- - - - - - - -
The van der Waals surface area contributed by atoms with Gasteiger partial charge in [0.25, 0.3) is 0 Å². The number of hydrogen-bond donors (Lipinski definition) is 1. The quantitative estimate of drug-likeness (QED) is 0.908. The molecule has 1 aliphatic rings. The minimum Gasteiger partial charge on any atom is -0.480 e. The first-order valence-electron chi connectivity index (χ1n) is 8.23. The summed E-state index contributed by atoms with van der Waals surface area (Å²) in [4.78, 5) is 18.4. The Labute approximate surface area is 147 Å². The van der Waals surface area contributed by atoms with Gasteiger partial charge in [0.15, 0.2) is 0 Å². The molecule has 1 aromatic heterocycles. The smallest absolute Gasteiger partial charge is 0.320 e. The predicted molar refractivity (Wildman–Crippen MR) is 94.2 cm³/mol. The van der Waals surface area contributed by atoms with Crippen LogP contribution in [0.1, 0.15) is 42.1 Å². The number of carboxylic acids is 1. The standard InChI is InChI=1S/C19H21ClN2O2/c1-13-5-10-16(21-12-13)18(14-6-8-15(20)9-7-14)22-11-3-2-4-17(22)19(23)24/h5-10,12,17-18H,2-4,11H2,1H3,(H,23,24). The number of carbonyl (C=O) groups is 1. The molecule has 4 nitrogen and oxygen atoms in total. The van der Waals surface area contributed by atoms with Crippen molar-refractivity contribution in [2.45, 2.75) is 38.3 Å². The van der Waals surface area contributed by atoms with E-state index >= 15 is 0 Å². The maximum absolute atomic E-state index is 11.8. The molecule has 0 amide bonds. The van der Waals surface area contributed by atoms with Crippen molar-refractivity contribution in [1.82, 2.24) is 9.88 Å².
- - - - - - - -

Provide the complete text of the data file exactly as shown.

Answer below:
The van der Waals surface area contributed by atoms with Gasteiger partial charge in [0.25, 0.3) is 0 Å². The number of hydrogen-bond donors (Lipinski definition) is 1. The quantitative estimate of drug-likeness (QED) is 0.908. The molecule has 1 aliphatic rings. The minimum Gasteiger partial charge on any atom is -0.480 e. The first-order valence-electron chi connectivity index (χ1n) is 8.23. The summed E-state index contributed by atoms with van der Waals surface area (Å²) in [4.78, 5) is 18.4. The Labute approximate surface area is 147 Å². The van der Waals surface area contributed by atoms with Gasteiger partial charge in [0.15, 0.2) is 0 Å². The molecule has 1 aromatic heterocycles. The smallest absolute Gasteiger partial charge is 0.320 e. The predicted molar refractivity (Wildman–Crippen MR) is 94.2 cm³/mol. The van der Waals surface area contributed by atoms with Crippen LogP contribution in [0.1, 0.15) is 42.1 Å². The number of carboxylic acids is 1. The standard InChI is InChI=1S/C19H21ClN2O2/c1-13-5-10-16(21-12-13)18(14-6-8-15(20)9-7-14)22-11-3-2-4-17(22)19(23)24/h5-10,12,17-18H,2-4,11H2,1H3,(H,23,24). The number of carbonyl (C=O) groups is 1. The molecule has 4 nitrogen and oxygen atoms in total. The van der Waals surface area contributed by atoms with Crippen molar-refractivity contribution in [2.45, 2.75) is 38.3 Å². The van der Waals surface area contributed by atoms with E-state index >= 15 is 0 Å². The maximum absolute atomic E-state index is 11.8. The molecule has 0 amide bonds. The van der Waals surface area contributed by atoms with Crippen molar-refractivity contribution in [1.82, 2.24) is 9.88 Å².